As a child I always seemed to have hayfever if I got too close to the Shasta Daisies in my father’s garden. But what I remember most, was the dazzling brightness of the white blooms that always offset the bright colours of the dahlias, larkspur, gazanias, arctotis and zinnias that grew so prolifically under the African sun.
Just over 100 years ago, horticulturalist Luther Burbank introduced his Shasta Daisy to the world. Burbank had spent 17 years creating the hybrid he named for the pure white snow on Mount Shasta that Burbank could see from his garden.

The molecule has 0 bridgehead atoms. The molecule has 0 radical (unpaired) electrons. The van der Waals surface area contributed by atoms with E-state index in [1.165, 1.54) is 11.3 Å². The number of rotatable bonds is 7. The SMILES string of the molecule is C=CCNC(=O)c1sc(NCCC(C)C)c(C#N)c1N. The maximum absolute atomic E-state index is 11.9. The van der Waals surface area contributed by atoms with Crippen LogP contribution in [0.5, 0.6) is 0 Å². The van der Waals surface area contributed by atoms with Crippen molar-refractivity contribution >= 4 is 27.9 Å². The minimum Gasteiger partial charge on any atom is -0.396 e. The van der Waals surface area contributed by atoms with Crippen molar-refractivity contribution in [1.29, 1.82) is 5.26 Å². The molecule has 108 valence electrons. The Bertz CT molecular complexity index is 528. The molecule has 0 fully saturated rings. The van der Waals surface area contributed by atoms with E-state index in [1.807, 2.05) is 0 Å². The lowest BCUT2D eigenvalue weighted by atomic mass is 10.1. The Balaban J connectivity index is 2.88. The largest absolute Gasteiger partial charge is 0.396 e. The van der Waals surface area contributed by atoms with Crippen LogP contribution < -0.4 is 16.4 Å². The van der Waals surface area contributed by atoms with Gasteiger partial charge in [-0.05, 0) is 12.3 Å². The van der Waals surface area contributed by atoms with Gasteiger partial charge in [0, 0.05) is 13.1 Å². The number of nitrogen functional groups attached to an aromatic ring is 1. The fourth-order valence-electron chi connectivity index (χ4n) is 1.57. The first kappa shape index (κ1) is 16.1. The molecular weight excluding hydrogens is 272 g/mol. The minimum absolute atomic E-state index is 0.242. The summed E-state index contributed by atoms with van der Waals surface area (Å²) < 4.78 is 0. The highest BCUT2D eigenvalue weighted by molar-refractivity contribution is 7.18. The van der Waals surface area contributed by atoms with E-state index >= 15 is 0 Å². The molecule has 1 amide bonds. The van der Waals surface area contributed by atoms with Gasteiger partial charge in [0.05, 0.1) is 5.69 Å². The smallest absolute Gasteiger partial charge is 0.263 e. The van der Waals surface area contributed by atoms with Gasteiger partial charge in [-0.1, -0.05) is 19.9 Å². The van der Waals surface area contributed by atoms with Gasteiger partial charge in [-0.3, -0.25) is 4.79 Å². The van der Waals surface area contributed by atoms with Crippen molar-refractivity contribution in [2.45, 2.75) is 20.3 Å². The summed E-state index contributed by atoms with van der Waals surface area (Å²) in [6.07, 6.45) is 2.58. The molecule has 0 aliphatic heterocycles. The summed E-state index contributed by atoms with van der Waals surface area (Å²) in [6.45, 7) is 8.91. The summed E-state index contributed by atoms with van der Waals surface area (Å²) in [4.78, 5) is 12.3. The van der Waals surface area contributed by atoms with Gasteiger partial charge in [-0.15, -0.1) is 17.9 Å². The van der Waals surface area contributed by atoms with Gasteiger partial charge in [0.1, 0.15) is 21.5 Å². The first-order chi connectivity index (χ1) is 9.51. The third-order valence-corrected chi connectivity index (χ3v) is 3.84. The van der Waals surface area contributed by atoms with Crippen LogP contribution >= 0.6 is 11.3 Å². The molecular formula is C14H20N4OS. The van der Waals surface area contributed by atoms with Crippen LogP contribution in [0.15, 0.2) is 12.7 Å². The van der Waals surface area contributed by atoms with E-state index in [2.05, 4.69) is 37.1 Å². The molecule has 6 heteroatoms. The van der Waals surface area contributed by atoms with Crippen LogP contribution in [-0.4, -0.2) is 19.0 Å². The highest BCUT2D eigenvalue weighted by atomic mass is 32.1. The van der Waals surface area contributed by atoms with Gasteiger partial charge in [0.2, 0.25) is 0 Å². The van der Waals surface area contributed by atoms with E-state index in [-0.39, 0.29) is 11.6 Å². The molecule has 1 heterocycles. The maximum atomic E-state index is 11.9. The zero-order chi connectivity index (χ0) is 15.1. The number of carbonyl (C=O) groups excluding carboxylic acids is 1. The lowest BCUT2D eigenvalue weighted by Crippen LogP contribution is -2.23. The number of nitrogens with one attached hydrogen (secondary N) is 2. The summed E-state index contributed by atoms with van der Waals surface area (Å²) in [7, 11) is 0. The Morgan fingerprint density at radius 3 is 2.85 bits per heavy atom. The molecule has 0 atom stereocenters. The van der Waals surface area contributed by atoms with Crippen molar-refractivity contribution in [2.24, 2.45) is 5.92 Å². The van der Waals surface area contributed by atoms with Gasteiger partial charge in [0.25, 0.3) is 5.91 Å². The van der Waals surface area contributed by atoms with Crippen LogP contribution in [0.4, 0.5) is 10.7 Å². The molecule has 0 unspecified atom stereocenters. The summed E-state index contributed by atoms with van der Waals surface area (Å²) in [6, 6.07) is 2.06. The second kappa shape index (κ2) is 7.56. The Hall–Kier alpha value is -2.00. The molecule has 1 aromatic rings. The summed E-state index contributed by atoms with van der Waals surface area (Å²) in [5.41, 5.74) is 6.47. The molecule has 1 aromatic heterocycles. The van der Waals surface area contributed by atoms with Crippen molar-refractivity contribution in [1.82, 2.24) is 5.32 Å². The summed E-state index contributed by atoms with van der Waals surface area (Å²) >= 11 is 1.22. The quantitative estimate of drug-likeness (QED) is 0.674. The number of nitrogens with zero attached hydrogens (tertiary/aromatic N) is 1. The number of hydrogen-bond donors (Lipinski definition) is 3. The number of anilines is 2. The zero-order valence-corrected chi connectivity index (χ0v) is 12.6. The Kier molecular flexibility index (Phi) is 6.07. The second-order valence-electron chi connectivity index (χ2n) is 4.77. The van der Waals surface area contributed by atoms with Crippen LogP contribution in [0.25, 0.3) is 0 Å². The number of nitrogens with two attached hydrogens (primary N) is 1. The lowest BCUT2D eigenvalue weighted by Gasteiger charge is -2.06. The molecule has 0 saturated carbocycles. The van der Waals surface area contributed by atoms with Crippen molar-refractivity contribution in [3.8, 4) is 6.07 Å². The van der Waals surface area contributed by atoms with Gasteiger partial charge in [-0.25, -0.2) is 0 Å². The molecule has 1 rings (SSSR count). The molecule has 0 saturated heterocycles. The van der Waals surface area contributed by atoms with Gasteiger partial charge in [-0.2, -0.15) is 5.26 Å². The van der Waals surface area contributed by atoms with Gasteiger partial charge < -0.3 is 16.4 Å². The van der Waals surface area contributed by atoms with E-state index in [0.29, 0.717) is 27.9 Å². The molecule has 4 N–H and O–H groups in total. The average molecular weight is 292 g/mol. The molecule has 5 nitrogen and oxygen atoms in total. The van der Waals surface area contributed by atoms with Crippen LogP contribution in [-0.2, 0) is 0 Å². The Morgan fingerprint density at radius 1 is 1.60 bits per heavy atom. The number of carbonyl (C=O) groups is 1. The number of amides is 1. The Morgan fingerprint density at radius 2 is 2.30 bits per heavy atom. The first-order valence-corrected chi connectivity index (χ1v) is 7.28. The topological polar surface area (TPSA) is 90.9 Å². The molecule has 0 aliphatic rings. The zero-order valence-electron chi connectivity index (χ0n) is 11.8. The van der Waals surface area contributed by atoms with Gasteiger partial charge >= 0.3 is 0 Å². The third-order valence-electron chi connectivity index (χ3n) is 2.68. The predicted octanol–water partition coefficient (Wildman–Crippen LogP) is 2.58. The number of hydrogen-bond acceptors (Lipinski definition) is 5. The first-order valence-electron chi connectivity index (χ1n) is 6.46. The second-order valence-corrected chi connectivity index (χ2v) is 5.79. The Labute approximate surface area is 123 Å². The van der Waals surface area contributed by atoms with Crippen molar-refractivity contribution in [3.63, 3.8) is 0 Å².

Burbank admired the fresh white flowers and yellow eye of the wild Oxeye Daisies. He wanted to create a garden version of the plant that would be good for cutting as well as the perennial border.
The Shasta Daisy of today was the result of crossing the Oxeye Daisy (Leucanthemum vulgare) with English field daisies (Leucanthemum maximum) and then crossing the best selections from that match with the Portuguese field daisy (Leucanthemum lacustre). After six years of selectively breeding within this pool, Burbank added the pollen of Japanese field daisy (Nipponanthemum nipponicum), for its pure white flowers.
The simple white flowers with yellow button centres are a symbol of purity and are perfect for cutting. Easy to grow, they are a favourite for beginner flower gardeners and are effective when planted in small groups.
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